I would love to see that last sentence translated to English, then run the numbers and show me how more lives will be saved by diagnosing fewer cancers. Again, the equation is remarkably simple — Sensitivity Alone dictates saved lives once a vulnerable biology has been established. For breast cancer, the “vulnerable” biology was established in the historical mammography screening trials. So, from here on, anything we do to improve sensitivity should save more lives. And for now, our best hope is a single cancer test that, when positive, tells the woman with normal mammograms that she should also have an ultrasound or MRI.
Ironically, my collaboration with 13 different biotech companies and academic institutions over the course of the past 30 years culminated in a large blood biobank at Mercy–OKC. Because we followed protocols to every detail, our samples were repeatedly noted as “superior” to commercial biobanks. But what really set us apart from the rest of the world was the fact that our blood was tied to MRI results. So, a “normal” was really normal. Word spread over the years such that our blood and our data was in great demand. And, after repeated failures in 3 clinical trials, we seem now to be on the verge of a blood test revolution. And the irony? Mercy–OKC shut down my research and my high-risk program two years ago, shortly after I was asked to play a leadership role for Syantra, introducing their test in the United States. Hopefully, we’ll get things going again in the U.S. with the emergence of a new breast center under construction now at SW 89th and I-44 in OKC.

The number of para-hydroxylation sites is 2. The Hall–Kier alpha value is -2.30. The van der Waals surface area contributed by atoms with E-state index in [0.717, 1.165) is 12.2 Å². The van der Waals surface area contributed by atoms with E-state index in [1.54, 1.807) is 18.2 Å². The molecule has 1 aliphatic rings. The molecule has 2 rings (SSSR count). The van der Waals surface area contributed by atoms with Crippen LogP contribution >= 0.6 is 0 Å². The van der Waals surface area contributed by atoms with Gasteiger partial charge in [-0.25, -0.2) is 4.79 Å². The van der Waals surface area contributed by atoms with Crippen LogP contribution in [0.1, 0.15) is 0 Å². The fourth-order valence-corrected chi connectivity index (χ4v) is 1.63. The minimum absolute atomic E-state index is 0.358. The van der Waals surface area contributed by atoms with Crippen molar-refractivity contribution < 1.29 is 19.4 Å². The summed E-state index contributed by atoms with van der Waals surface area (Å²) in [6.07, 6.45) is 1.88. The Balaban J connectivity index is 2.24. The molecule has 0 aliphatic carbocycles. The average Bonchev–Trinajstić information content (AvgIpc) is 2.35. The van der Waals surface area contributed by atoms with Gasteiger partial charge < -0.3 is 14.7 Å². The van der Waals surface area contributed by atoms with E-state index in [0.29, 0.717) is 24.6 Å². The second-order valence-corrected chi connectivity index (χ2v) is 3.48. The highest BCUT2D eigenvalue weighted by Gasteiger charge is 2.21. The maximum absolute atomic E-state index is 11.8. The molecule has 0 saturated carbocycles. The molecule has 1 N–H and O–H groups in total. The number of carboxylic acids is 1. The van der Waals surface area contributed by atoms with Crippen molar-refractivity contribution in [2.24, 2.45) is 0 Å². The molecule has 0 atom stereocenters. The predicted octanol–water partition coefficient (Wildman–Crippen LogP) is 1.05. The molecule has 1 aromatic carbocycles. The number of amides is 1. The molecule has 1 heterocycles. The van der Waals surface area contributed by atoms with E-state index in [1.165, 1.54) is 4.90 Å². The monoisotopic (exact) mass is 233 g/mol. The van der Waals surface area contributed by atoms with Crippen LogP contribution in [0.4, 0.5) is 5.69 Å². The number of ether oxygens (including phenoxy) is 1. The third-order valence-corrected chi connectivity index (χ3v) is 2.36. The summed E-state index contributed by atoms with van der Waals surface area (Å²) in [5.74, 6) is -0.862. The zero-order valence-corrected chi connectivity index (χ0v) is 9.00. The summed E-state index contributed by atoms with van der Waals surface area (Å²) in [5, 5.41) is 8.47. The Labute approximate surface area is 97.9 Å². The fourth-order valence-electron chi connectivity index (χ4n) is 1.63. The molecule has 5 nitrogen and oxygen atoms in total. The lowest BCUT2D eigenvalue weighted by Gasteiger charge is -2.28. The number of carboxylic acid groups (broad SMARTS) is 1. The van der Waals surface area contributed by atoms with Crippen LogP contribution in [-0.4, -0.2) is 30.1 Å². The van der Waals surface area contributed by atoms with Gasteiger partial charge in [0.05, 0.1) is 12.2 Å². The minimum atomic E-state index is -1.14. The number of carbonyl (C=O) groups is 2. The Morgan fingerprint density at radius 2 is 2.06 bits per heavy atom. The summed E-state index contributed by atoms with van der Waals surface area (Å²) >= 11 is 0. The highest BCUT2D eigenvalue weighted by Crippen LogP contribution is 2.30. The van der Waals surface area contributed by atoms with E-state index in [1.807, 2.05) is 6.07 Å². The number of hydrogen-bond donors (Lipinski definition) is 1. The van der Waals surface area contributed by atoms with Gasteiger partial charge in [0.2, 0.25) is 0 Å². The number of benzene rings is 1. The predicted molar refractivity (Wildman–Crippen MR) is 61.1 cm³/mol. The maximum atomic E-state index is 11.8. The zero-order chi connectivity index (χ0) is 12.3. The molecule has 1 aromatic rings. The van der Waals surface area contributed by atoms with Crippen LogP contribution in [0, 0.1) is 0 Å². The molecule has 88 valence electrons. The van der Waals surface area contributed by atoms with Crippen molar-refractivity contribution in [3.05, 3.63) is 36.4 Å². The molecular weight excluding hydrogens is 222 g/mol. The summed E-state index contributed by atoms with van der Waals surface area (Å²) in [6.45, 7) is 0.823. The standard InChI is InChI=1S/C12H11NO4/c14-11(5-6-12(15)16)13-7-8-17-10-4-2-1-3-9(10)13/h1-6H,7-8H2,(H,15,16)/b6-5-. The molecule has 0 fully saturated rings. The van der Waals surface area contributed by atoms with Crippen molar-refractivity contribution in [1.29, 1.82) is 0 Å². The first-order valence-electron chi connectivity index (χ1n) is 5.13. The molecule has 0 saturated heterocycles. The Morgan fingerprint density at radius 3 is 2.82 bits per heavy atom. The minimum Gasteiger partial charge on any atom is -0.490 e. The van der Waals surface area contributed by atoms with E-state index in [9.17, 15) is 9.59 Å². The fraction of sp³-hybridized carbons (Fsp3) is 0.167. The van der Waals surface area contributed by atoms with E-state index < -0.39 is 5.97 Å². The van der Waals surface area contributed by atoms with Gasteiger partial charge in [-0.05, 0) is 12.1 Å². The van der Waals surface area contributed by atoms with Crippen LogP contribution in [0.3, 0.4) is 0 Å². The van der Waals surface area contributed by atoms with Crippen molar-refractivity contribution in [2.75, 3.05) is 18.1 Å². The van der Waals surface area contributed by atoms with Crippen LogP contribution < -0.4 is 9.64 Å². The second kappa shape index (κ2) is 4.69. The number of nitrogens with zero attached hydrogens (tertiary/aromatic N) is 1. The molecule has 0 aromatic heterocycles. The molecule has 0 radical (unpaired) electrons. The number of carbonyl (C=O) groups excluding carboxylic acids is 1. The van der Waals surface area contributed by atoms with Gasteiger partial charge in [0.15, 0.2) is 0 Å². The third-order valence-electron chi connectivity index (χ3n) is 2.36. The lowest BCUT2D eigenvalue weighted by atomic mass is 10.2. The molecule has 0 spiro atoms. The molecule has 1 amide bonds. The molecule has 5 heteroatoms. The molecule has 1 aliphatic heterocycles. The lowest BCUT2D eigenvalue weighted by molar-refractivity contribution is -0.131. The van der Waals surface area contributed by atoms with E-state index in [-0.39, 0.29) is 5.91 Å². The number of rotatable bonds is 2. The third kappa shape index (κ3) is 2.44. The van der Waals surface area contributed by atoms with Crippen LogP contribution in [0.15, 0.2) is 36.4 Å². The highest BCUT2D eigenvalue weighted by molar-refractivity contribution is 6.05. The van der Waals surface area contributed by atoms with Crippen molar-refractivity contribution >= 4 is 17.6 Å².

ADDENDUM: It didn’t take long for someone to contact me and ask, “What about the other 49 types of cancer?” Here, it’s a different matter, especially if we’re talking about types of cancer for which there are no routine screening recommendations (as the company points out).